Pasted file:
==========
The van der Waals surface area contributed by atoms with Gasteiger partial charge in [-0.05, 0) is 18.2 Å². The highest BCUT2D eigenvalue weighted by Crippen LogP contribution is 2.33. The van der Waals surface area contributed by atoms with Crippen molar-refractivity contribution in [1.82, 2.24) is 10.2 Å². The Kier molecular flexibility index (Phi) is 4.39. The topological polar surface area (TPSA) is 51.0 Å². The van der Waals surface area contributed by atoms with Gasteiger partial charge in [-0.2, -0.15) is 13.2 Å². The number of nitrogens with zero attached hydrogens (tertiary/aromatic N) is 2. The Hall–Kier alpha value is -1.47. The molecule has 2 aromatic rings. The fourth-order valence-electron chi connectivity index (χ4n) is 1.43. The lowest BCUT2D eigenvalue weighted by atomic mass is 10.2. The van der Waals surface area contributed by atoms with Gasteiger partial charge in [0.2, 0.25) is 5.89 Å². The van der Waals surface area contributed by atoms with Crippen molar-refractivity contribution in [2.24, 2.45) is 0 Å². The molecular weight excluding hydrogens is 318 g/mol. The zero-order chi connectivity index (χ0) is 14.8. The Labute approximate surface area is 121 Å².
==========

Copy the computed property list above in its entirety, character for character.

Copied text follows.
The van der Waals surface area contributed by atoms with Gasteiger partial charge in [-0.05, 0) is 18.2 Å². The highest BCUT2D eigenvalue weighted by Crippen LogP contribution is 2.33. The van der Waals surface area contributed by atoms with Crippen molar-refractivity contribution in [1.82, 2.24) is 10.2 Å². The Kier molecular flexibility index (Phi) is 4.39. The topological polar surface area (TPSA) is 51.0 Å². The van der Waals surface area contributed by atoms with Gasteiger partial charge in [-0.2, -0.15) is 13.2 Å². The number of nitrogens with zero attached hydrogens (tertiary/aromatic N) is 2. The Hall–Kier alpha value is -1.47. The molecule has 2 aromatic rings. The fourth-order valence-electron chi connectivity index (χ4n) is 1.43. The lowest BCUT2D eigenvalue weighted by atomic mass is 10.2. The van der Waals surface area contributed by atoms with Gasteiger partial charge in [0.2, 0.25) is 5.89 Å². The van der Waals surface area contributed by atoms with Crippen molar-refractivity contribution in [2.24, 2.45) is 0 Å². The molecular weight excluding hydrogens is 318 g/mol. The zero-order chi connectivity index (χ0) is 14.8. The Labute approximate surface area is 121 Å².